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Home   News   Tebbutt: Felix into final on fire

Tebbutt: Felix into final on fire

Jun 04, 2016
written by: Tom Tebbutt

Félix Auger-Aliassime will play for the French Open junior title on Sunday but it will not be against a fellow Canadian after Denis Shapovalov was beaten in the semifinals by Geoffrey Blancaneaux of France on Saturday.

Auger-Aliassime steamrolled Nicolas Kuhn of Spain 6-4, 6-2 in a bravura performance while Shapovalov came out on the short end of a roller-coaster 6-7(4), 7-5, 6-3 scoreline with Blancaneaux.

In winning the second game of the Court 2 semifinal, 15-year-old Auger-Aliassime belted three aces (out of an eventual total of four) in what appeared to be an ominous sign for Kuhn. But the 16-year-old Spaniard (five months older) hung in as Auger-Aliassime seemed a bit tentative in the baseline rallies.

Both were clobbering the ball hard and deep and there was only one trip to the net (by Auger-Aliassime) in the first six games. In that sixth game, the Montrealer broke serve and from then on took complete control of the match.

He was pounding the ball with resounding thwacks off the racquet on both the forehand and backhand and Kuhn was simply being outhit in a match that lasted just an hour and 12 minutes.

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Juan Carlos Ferrero (above on right), the 2003 French Open champion who is involved with Kuhn, was one of three prominent former players (also Carlos Moya and Nicolas Kiefer) who were courtside witnessing the match.

“I think Felix is very physical and a little bit stronger than Nico,” Ferrero said afterward. “Maybe he’s a little bit better from the baseline with powerful shots. And also the difference today was maybe that Felix got one to two free points every game with the serve. That’s a big difference at this age. There’s a big difference physically between them. Nico has to work to get stronger and more physical.”

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Tennis Canada vice-president for high performance development, Louis Borfiga, was almost dumbfounded after the sensational display by Auger-Aliassime. “Unbelievable how he played – unbelievable,” he repeated. “There’s nothing to say. Everything was great. And the other guy is a pretty good junior player.”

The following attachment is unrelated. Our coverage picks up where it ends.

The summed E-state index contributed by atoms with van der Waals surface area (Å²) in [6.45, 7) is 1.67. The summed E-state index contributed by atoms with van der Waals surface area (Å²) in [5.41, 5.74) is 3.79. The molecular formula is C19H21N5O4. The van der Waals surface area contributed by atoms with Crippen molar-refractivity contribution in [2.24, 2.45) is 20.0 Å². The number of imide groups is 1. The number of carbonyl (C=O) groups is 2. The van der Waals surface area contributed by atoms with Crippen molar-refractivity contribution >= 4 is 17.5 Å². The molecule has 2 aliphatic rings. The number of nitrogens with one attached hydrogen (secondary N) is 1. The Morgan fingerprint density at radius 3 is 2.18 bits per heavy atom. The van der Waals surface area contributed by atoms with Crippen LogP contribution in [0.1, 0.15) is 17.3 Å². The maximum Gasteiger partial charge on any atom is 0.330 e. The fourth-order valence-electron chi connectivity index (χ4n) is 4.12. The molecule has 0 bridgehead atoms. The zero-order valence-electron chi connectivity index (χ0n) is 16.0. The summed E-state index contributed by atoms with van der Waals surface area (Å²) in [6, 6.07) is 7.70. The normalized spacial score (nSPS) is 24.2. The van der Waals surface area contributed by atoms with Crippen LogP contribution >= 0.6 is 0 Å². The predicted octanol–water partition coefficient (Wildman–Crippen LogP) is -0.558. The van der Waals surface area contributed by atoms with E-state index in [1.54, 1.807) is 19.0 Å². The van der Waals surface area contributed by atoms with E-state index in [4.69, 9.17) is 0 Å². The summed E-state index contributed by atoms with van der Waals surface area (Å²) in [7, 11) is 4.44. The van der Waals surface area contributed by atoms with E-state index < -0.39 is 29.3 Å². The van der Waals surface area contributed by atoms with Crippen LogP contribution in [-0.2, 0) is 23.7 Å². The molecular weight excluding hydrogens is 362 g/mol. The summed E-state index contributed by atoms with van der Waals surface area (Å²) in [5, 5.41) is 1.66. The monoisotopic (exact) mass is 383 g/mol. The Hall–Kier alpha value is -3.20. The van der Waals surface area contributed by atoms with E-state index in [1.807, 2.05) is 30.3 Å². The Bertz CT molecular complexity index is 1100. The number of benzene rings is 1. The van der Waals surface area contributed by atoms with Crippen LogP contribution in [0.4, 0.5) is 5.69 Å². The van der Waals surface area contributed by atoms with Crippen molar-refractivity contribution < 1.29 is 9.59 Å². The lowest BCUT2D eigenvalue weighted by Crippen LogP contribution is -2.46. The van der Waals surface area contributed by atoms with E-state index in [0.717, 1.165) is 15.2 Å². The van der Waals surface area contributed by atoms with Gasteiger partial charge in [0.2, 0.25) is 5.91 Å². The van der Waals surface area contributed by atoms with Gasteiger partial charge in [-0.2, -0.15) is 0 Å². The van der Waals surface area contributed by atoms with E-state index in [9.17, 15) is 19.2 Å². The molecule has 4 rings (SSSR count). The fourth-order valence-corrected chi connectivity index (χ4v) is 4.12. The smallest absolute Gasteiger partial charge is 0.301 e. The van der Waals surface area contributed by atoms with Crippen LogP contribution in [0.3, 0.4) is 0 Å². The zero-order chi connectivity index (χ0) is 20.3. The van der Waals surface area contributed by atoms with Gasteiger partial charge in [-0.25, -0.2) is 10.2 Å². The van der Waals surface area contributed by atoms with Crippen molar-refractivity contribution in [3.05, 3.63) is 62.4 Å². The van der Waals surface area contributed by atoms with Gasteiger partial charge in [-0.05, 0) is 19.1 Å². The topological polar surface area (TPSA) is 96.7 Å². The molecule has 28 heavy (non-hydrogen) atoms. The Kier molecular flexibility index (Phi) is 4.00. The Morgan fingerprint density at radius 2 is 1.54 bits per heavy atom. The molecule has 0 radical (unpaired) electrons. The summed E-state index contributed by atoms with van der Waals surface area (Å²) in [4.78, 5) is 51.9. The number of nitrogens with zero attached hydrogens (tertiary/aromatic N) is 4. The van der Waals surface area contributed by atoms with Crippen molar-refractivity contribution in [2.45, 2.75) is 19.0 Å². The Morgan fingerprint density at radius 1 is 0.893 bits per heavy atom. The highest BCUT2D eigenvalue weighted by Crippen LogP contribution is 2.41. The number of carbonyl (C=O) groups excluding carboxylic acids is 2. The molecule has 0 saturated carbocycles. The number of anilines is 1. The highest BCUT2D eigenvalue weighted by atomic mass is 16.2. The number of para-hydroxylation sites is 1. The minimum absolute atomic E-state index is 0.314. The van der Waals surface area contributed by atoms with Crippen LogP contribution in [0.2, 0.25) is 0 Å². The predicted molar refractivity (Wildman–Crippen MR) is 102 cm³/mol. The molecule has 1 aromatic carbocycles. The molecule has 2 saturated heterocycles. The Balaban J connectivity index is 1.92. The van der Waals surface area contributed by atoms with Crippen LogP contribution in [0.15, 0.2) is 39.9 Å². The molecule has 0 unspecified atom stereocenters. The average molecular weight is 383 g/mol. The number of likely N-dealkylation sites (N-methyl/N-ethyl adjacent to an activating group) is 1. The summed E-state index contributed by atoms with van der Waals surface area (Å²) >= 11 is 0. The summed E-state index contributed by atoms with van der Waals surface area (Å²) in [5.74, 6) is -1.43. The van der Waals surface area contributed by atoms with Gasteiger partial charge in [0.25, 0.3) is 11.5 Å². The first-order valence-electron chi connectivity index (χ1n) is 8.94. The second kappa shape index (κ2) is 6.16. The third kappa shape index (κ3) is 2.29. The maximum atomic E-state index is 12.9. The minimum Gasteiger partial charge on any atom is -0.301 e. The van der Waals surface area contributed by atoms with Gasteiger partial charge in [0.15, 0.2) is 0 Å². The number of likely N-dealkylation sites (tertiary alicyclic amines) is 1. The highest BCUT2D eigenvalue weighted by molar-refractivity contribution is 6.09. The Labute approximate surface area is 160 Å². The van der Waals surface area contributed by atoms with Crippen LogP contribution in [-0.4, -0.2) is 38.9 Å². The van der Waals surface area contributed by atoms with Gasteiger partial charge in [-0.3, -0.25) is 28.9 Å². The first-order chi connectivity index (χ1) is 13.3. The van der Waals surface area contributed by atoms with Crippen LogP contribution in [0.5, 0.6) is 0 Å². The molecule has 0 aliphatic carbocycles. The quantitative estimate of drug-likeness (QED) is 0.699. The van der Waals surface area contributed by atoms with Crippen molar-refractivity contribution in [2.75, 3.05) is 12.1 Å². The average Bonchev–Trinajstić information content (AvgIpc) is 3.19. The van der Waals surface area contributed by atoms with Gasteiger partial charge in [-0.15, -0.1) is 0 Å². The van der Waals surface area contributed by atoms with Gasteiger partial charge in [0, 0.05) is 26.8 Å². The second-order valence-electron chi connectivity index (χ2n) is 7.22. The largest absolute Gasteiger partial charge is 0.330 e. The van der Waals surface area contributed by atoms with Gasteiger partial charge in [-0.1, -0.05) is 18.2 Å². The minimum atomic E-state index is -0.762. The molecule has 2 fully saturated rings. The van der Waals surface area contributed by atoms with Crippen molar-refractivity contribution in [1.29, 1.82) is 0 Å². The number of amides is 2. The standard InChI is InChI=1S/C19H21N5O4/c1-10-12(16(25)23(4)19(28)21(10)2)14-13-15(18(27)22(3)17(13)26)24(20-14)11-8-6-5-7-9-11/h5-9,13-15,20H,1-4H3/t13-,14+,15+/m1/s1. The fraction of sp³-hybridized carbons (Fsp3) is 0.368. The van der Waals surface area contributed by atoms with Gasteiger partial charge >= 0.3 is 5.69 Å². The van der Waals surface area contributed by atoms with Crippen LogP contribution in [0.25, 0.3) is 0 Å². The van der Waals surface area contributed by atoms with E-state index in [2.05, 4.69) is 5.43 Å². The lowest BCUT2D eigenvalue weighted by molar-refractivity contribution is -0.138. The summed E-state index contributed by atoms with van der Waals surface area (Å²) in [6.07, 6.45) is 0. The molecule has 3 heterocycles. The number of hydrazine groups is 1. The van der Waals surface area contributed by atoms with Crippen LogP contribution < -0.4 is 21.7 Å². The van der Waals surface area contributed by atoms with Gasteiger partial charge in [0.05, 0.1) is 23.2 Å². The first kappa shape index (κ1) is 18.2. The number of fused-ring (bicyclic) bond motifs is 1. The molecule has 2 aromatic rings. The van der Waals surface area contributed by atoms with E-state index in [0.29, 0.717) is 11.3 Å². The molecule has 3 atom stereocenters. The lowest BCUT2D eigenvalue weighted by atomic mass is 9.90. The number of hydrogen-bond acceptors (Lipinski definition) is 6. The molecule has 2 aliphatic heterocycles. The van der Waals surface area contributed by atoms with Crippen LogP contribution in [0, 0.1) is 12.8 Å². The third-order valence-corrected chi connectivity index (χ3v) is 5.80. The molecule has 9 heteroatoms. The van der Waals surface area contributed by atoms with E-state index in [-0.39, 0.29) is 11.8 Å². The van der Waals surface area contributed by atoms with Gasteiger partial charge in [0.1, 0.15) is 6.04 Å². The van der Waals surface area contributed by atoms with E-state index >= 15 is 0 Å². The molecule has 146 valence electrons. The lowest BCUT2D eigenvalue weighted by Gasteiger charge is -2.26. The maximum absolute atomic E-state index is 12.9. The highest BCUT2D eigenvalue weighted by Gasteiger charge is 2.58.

“It’s been a great week overall and of course I’m really happy to be in the final,” Auger-Aliassime said. “I think I played a really good match today and I’m proud of it. I was very solid from both sides and I pressured his weaknesses (the forehand among them). That was the key today – and my serve also.”

Kuhn had won their previous meeting 6-3, 6-3 – at Junior Davis Cup in Madrid last October – but it was a different story Saturday. “I was better prepared and clear-thinking today and had a good game plan, so everything worked,” Auger-Aliassime said about the two encounters.

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Asked if he could play any better than he did on Saturday, Auger-Aliassime smiled and said, “maybe, but you never know at what level you’re going to play. There are days when you play well, and not as well. Everything was clear in my head, I was serene and calm and everything flowed. So I’m happy that it happened today.”

There’s a buzz about Auger-Aliassime at the French Open and with that comes attention that involves signing autographs and doing selfies. “In the last year there have been new things happening,” he admitted, “and you have to make adjustments. But you have to stay the same person and concentrate on your tennis. But I think it’s important to do those things but then you have to concentrate on your game.”

Shapovalov was leading by a set when Auger-Alassime did his post-match media conference and he was asked about possibly facing his compatriot on Sunday. “That would be the perfect final for us,” he said, “who would have imagined that happening? It would be really awesome to have a final with Denis.”

 

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Auger-Aliassime went out on Court 1 and watched Shapovalov’s third set, supporting him all the way – but it was not to be.

The first set was a seesaw affair with Shapovaolov being the aggressor and often forcing play at the net. He was broken at both 4-all and 5-all but immediately broke back both times and eventually took the tiebreak 7-4 when Blancaneaux misfired with a forehand into the net.

Down 1-2 in the second set, Shapovalov ran off three games in a row, leading 4-2 and 15-30 on the Blancaneaux serve. On the next point the 17-year-old Frenchman went for broke and hit a forehand winner that just as easily might have hit the back-screen. Hindsight is 20-20, but Blancaneaux was looking discouraged at that point and a 15-40 deficit on his serve would not have helped his spirits. But he did make it and then won three games in a row and broke Shapovalov for a second time in three service games to take the set.

Shapovalov seemed to be fighting it a bit at that point. He had said he felt “sore” after his quarter-final on Friday. But he made one final push from 1-2 down and broke serve to lead 3-2. Sadly for him that was pretty well all that was left in the tank and Blancaneaux, hitting big, well-angled, and timely shots from the backcourt was able to take control and finish.